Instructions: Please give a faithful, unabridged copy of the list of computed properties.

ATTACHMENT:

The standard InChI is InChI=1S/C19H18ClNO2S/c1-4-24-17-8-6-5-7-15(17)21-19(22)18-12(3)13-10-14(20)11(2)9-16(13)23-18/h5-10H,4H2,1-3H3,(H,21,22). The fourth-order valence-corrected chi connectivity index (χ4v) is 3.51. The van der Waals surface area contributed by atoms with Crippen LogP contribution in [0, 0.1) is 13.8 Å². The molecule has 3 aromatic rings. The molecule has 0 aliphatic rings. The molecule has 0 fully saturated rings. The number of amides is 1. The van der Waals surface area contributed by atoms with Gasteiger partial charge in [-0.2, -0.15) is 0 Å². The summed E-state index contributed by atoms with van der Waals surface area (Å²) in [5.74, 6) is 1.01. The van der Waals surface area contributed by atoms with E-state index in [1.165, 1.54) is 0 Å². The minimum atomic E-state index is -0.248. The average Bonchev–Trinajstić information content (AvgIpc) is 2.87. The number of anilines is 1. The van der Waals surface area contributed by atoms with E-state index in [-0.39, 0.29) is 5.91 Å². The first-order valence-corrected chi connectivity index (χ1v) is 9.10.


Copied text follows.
The standard InChI is InChI=1S/C19H18ClNO2S/c1-4-24-17-8-6-5-7-15(17)21-19(22)18-12(3)13-10-14(20)11(2)9-16(13)23-18/h5-10H,4H2,1-3H3,(H,21,22). The fourth-order valence-corrected chi connectivity index (χ4v) is 3.51. The van der Waals surface area contributed by atoms with Crippen LogP contribution in [0, 0.1) is 13.8 Å². The molecule has 3 aromatic rings. The molecule has 0 aliphatic rings. The molecule has 0 fully saturated rings. The number of amides is 1. The van der Waals surface area contributed by atoms with Gasteiger partial charge in [-0.2, -0.15) is 0 Å². The summed E-state index contributed by atoms with van der Waals surface area (Å²) in [5.74, 6) is 1.01. The van der Waals surface area contributed by atoms with E-state index in [1.165, 1.54) is 0 Å². The minimum atomic E-state index is -0.248. The average Bonchev–Trinajstić information content (AvgIpc) is 2.87. The number of anilines is 1. The van der Waals surface area contributed by atoms with E-state index in [-0.39, 0.29) is 5.91 Å². The first-order valence-corrected chi connectivity index (χ1v) is 9.10.